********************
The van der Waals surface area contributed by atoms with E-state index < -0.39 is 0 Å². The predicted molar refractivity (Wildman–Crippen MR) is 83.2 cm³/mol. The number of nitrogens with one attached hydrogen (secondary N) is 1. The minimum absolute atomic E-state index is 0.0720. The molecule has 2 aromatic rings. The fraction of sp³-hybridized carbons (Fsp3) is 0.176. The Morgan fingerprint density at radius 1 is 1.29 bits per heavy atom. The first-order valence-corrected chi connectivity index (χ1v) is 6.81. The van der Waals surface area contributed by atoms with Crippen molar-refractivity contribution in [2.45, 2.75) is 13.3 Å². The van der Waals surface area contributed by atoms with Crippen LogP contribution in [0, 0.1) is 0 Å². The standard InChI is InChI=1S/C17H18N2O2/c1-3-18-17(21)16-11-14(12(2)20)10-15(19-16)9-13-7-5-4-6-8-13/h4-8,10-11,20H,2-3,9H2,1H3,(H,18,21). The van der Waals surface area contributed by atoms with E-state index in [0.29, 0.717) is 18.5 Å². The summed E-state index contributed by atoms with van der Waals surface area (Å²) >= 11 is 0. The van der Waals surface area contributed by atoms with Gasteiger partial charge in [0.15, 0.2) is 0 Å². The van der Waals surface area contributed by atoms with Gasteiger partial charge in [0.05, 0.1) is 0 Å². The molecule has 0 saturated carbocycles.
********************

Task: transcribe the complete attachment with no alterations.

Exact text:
The van der Waals surface area contributed by atoms with E-state index < -0.39 is 0 Å². The predicted molar refractivity (Wildman–Crippen MR) is 83.2 cm³/mol. The number of nitrogens with one attached hydrogen (secondary N) is 1. The minimum absolute atomic E-state index is 0.0720. The molecule has 2 aromatic rings. The fraction of sp³-hybridized carbons (Fsp3) is 0.176. The Morgan fingerprint density at radius 1 is 1.29 bits per heavy atom. The first-order valence-corrected chi connectivity index (χ1v) is 6.81. The van der Waals surface area contributed by atoms with Crippen molar-refractivity contribution in [2.45, 2.75) is 13.3 Å². The van der Waals surface area contributed by atoms with Crippen LogP contribution in [0, 0.1) is 0 Å². The standard InChI is InChI=1S/C17H18N2O2/c1-3-18-17(21)16-11-14(12(2)20)10-15(19-16)9-13-7-5-4-6-8-13/h4-8,10-11,20H,2-3,9H2,1H3,(H,18,21). The van der Waals surface area contributed by atoms with E-state index in [0.29, 0.717) is 18.5 Å². The summed E-state index contributed by atoms with van der Waals surface area (Å²) >= 11 is 0. The van der Waals surface area contributed by atoms with Gasteiger partial charge in [0.15, 0.2) is 0 Å². The van der Waals surface area contributed by atoms with Gasteiger partial charge in [0.05, 0.1) is 0 Å². The molecule has 0 saturated carbocycles.